Early Childhood Services For Kindergarten-Age Children In Four Canadian Provinces: Scope, Nature and Models for the Future
Référence bibliographique 
Mathien, Julie et Johnson, Laura C. 1998. Early Childhood Services For Kindergarten-Age Children In Four Canadian Provinces: Scope, Nature and Models for the Future. Ottawa: Caledon Institute of Social Policy.
Intentions : « The Early Years Project was organized around four goals: To document the changes and their impact in communities on the four provinces that have made changes to both kindergarten and child care since 1990; to investigate how kindergarten and child care combine to meet the needs of children and families; to document similarities and diferences in kindergarten and child care; to obtain the views of parents, teachers, child care staff and key informants on current early childhood education and prospects for the future. » (p. 1)
Échantillon/Matériau : « The findings in the study are based on information gathered via: surveys of 275 parents and 122 practitioners; face-to-face interviews with practitioners: 20 kindergarten teachers and 19 child care staff; focus grops with parents (45 participants); program observations in 21 kindergartens and 19 child care programs; key informant interviews (28) with policy-makers from four levels of government and representatives from the early childhood education community. » (p. 2)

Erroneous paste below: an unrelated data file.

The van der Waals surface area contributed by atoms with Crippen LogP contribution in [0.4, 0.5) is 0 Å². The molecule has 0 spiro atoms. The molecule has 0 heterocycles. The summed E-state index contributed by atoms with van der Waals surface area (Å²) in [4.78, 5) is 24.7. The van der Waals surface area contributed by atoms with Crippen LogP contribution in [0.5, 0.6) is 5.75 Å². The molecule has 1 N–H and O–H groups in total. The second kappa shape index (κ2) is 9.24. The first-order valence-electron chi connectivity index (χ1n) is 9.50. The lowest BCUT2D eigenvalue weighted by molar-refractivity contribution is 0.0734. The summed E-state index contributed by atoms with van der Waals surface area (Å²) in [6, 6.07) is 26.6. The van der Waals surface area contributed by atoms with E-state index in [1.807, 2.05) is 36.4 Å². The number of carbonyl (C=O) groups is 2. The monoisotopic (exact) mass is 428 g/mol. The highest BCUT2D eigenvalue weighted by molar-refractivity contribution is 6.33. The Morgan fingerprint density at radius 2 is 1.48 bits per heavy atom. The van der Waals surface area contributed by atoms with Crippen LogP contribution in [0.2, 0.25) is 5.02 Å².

Instruments : - Questionnaire téléphonique structuré comportant des question ouvertes et fermées; - Focus groups.
Type de traitement des données : Analyse de contenu
« The Early Years Project is an invesitigation of early childhood education programs for kindergarten-age children in four Canadian provinces. Supported by Human Resources Development Canada and sponsored by the Caledon Institute of Social Policy, it is the first study of its kind to investigate how kindergarten and childcare combine to meet the needs of children and families in communities in four provinces. It is the first study to describe recent changes in early childhood policies and programs, and to explore possibilities for future action. It is the only early childhood education research in Canada that combines qualitative and quantitative data as well as the results of program observations to describe and analyze current situations, the impacts of the changes and prospects for the future. Research took place in communities in New Brunswick, Quebec, Ontario and Alberta. Because the provinces are very different from one another in the way they implement early childhood education, they provide the project with ready-made laboratory for examining contemporary early childhood education issues. » (p. 1)